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3 Inspiring Sustainability Initiatives in East Africa

February 5th, 2018, by Lucille Sive

3 Inspiring Sustainability Initiatives in East Africa

Visiting Africa is always a thrill: there’s the majestic wildlife safaris, exceptional accommodations, and, of course, the five-star service you receive from some of the friendliest people in the world. My most recent trip to Tanzania and Rwanda featured all of these aspects in abundance. From my luxury safari in Tanzania to my time trekking with the gorillas in Rwanda, I came home with unforgettable memories. Equally important to me is how Africa is embracing sustainability and social responsibility to build a better future. Here are three projects in East Africa that are taking sustainability and social responsibility seriously.

Planting trees in Rwanda


1) Shanga | Arusha, Tanzania

During our stay at the Arusha Coffee Lodge, I visited an incredible souvenir shop called Shanga. “Shanga” is the Swahili word for bead and refers to how this business began. In 2007, local resident Saskia Rechsteiner produced some necklaces for a Christmas fair. The necklaces were made from fabric and glass beads and they sold out within hours. Saskia then started receiving orders from safari companies, gift shops and travellers who wanted to import her beautiful creations back home. This sudden demand inspired her to grow her business, but not in the typical way. Saskia reached out to women and men in the community with disabilities to help her meet the demand. The result has been a growing business that now directly supports the employment of 70 women and men with disabilities who produce beautiful artisan gifts using recycled glass and sustainable materials.


Shanga gift shop in Arusha


When I visited, I had the opportunity to see the people of Shanga produce their wares in the workshop. The impressive array of sustainable products includes weaving, glass blowing, beading, papermaking and metal work. I was impressed by the skills of Shanga’s artisans, many with disabilities, who were creating such stunning pieces. At the entrance of Shanga, there’s a wall painted with a quote that encapsulates this shop’s philosophy: “Kindness is a language which blind people see and deaf people hear.” I encourage all African Travel guests who stay at Arusha Coffee Lodge to visit this shop: with the purchase of stunning artisan jewellery and crafts, you will directly support the local communities in Arusha.


A weaver at work Shanga


2) Nyaruswiga Safari Lodge | Serengeti, Tanzania

Situated in the heart of Serengeti National Park, One Nature’s Nyaruswiga Safari Lodge is a an ultra luxury tented camp, perfect for travelers who crave absolute comfort combined with unforgettable wildlife safaris. Nyaruswiga not only features first-class accommodations and a wonderful spa where you can relax and rejuvenate with a variety of wellness treatments, but a portion of your booking contributes to One Nature’s impressive conservation and sustainability projects. All One Nature camps, including Nyaruswiga, minimize their carbon footprint by using solar energy to power their camps’ operations. The purpose is to conserve the Serengeti’s resources so that travelers to the region can continue to enjoy its rich wildlife experience.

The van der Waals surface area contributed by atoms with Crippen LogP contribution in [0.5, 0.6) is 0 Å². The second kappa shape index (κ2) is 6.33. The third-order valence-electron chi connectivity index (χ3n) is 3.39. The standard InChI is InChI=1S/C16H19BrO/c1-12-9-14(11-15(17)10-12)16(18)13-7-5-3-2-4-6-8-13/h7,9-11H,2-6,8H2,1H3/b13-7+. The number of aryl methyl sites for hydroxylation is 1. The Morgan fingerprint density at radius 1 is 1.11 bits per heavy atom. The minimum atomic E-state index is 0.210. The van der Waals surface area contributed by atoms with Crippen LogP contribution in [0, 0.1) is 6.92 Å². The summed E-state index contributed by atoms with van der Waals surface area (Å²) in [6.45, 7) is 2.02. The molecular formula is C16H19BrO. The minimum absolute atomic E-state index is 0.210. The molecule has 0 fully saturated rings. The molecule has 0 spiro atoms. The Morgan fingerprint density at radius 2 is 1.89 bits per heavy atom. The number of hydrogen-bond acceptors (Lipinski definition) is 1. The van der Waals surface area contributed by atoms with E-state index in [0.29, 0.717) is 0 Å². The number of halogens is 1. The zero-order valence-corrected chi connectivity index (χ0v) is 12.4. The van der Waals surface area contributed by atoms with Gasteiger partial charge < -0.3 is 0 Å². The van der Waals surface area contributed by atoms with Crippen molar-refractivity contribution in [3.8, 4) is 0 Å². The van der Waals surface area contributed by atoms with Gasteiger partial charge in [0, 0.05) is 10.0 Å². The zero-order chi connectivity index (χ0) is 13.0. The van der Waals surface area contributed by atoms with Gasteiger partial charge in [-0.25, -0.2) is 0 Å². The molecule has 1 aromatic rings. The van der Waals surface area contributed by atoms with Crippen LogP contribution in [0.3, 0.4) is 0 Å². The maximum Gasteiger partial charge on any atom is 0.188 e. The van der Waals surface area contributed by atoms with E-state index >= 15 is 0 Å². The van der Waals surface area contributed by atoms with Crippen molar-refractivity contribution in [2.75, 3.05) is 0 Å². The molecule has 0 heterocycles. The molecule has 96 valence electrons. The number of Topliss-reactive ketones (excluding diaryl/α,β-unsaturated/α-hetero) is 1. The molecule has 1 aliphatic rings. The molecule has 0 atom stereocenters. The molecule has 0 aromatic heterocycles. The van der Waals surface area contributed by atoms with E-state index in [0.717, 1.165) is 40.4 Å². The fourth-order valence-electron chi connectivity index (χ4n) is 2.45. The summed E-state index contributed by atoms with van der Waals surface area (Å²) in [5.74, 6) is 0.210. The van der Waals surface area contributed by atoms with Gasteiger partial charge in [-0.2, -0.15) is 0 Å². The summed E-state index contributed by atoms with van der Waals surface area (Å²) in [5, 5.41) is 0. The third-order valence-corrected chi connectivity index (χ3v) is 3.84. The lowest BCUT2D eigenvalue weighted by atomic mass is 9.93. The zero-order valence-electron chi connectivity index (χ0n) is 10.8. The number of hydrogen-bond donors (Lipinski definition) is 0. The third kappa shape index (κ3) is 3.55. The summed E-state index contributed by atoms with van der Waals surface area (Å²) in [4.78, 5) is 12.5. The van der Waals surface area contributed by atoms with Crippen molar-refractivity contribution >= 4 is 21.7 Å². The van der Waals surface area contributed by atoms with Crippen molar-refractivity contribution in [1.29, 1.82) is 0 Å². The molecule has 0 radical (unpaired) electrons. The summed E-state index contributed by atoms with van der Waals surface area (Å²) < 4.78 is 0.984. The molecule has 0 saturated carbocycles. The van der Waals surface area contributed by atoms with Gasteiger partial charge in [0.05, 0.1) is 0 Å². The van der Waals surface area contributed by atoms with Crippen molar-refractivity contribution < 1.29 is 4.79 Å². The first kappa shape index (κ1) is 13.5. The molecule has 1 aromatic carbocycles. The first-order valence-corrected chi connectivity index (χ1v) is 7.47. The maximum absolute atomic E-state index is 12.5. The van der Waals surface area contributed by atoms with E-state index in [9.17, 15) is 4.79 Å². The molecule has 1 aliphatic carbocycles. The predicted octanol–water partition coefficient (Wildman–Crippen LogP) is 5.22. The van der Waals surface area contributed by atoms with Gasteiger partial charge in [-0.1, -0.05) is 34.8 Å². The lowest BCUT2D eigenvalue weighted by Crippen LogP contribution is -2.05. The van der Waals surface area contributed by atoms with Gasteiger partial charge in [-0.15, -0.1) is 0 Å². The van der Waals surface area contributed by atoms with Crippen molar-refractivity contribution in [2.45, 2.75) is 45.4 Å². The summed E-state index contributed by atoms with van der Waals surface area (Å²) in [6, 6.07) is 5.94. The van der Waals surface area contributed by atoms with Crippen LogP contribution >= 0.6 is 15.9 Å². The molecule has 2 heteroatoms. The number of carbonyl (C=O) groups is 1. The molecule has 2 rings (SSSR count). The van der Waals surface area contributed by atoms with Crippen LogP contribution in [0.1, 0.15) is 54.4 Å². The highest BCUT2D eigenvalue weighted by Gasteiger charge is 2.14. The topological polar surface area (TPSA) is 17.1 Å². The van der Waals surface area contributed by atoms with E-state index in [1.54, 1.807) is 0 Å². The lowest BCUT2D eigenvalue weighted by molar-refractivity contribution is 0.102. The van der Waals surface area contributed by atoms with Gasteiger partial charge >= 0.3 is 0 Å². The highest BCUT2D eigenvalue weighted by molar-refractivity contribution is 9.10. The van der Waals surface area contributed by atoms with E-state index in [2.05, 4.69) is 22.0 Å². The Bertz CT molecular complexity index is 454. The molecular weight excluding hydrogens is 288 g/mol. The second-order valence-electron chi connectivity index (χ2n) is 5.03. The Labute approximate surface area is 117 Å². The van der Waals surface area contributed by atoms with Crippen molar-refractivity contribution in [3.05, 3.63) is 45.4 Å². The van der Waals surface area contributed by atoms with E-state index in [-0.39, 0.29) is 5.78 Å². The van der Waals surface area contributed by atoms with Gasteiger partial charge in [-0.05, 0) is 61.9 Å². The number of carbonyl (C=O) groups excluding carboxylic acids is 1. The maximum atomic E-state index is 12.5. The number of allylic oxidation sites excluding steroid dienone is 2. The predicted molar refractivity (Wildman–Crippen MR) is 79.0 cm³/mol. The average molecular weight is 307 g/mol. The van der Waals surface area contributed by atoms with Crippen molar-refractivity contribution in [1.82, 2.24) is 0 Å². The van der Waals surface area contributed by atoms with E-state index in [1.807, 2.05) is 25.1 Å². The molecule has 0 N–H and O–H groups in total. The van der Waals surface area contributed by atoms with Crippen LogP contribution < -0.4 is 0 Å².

Solar panels at One Nature Nyaruswiga


One Nature also supports anti-poaching initiatives in the region: they have partnered with Tanzania National Parks (TANAPA) to support the Serengeti de-snaring program. This initiative recruits locals, many who are ex-poachers, from villages in the Serengeti to use their skills and experience to locate and destroy snare traps throughout the Serengeti. The snares are a major problem for local wildlife and this program is making a real impact thanks to guests choosing to travel responsibly in Tanzania.

3) Bisate Lodge | Rwanda

Bisate Lodge, a new luxury lodge that opened in 2017, is committed to sustainable conservation and community development in Rwanda. The first thing I noticed when I arrived at the lodge is just how small of a footprint it makes. Bisate features just six luxury rooms, which they call forest villas. These villas are proudly made out of recycled materials, including glass and wood that you notice as soon as you enter your room. The look of the villas is also striking; they are pod shaped and the rooms sit on stilts high above the forest floor. These features only enhance the luxury feeling of Bisate: the rooms are spacious and feature large balconies that overlook the forest that surrounds the lodge.


The beautiful chandelier in the lounge area at Bisate, made of recycled glass


Bisate embraces a philosophy called “every guest a philanthropist”. During the construction of the lodge, Wilderness Safaris, the owners of Bisate Lodge, embarked on a project to plant more than 15,000 indigenous trees across the site on which Bisate is situated. Guests are encouraged to make their own small contribution to this ambitious project by planting a tree during their stay. Not only is this a fun activity, but I also learned more about the unique ecosystem and biodiversity of the area. The goal of the project is to restore rainforest habitats in the Volcanoes region as this will also help to expand the gorilla’s habitat. In total, Bisate wants to reforest 43 hectares of land with local vegetation including bamboo, hagenia and dombea trees.  As more vegetation returns to the region, more wildlife will follow. I highly encourage guests to take part in tree planting at Bisate; the feeling of contributing to this ambitious conservation project is a joy.

They have also started a project to build a dam so that the local community will have easier access to water and not have to carry water so far.


Planting trees at Bisate Lodge


CST #2071444-20